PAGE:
The children and grandchildren of baby boomers have been called a lot of names, and most of the printable ones are taken from the alphabet: Generation X, Y and Z. The young professionals, as they call themselves, may turn out to be the most rebellious generation of all.
But Hillary, Obama and the Breck girl must tread carefully in pandering to them. They aren't nearly as receptive to blowing away restraints as their parents were.
These are the "New Victorians." They don't wear corsets or submit to confinement while pregnant, but they've turned against the sexual revolution, yearning for tradition in their lives. They're getting married and having babies and, unlike their parents, putting away childish things at an early age.
The New Vics don't even show much pity for their "spinster sisters" in their 30s, fretting because their biological clocks are ticking ever louder and they can't find suitable prospects among the Peter Pan bachelors who refuse to commit. The New Vics grew up on the sitcom "Sex and the City," and they don't approve of the way those characters lived reckless lives.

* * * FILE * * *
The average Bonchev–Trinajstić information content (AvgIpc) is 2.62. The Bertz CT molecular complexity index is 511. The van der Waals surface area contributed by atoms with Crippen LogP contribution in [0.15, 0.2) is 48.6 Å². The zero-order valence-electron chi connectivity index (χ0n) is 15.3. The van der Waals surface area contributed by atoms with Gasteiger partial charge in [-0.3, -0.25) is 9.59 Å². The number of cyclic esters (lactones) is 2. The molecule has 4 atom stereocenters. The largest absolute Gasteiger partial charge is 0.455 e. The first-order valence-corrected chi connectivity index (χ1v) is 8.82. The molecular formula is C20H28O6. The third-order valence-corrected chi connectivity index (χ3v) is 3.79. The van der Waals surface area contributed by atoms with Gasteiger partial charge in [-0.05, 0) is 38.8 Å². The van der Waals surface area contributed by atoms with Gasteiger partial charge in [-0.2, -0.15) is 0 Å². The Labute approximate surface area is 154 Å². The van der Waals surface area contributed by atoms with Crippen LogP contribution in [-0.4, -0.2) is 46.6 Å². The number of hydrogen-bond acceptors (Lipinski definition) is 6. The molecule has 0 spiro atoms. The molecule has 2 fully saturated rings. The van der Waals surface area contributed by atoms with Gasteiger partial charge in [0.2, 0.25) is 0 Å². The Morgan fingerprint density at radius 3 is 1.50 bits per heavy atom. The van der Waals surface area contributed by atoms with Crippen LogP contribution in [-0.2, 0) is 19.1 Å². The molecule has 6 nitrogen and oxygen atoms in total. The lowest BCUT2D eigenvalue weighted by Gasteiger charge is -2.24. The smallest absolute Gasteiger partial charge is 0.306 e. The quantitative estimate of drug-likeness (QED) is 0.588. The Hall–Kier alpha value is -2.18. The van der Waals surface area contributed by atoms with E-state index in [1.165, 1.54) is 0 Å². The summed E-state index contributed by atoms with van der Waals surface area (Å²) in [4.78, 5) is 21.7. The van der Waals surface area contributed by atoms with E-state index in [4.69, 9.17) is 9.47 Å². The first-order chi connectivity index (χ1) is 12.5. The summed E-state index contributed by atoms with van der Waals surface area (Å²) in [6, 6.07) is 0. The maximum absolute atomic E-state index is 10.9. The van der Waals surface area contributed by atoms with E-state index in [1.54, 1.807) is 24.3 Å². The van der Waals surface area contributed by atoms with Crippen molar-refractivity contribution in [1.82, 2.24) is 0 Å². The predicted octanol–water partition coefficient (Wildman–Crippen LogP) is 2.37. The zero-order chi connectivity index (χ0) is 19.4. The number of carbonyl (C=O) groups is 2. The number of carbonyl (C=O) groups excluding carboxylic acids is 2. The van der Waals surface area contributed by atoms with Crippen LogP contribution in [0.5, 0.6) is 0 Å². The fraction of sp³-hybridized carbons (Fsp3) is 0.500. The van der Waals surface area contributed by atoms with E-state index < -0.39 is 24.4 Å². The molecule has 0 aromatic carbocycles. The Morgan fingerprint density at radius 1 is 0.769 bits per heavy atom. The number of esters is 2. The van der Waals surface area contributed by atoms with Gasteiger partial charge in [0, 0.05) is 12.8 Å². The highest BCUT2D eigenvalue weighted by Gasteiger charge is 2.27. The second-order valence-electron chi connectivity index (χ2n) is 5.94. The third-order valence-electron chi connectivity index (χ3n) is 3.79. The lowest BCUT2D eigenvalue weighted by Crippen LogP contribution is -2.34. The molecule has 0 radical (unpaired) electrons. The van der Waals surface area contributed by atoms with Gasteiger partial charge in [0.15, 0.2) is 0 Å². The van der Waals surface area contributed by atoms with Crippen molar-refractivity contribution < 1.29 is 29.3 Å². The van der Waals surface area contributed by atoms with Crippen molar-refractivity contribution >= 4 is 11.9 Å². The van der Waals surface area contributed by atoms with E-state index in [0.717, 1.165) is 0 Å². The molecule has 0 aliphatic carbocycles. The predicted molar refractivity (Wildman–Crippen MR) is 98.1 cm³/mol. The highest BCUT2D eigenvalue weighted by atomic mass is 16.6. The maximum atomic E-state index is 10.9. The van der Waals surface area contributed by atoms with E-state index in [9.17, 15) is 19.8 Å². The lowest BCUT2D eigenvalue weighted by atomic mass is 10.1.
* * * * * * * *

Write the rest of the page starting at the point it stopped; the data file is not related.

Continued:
"While their forbears flitted away their 20s in a haze of booze, Bolivian marching powder and bed-hopping," observes the New York Observer, the hip Gotham weekly, "New Vics throw dinner parties, tend to pedigreed pets, practice earnest monogamy, and affect an air of complacent careerism. The adultery-filled pages of John Updike's best novels now seem like dispatches from a foreign land."
There's more than a touch of prudishness and priggishness among these nesters. They want to protect what they have. They call adulterers "home-wreckers," and women who indulge affairs "sluts." Their superstar models live a considerable distance from Brooke Shields, who pitched blue jeans with unsubtle sexual innuendo: "Nothing comes between me and my Calvins." Natalia Vodianova, age 25, a Russian model, is a new kind of Calvin Klein girl, featured in Vogue with her aristocratic British husband clutching a litter of white poodles. She's the mother of two, expecting a third.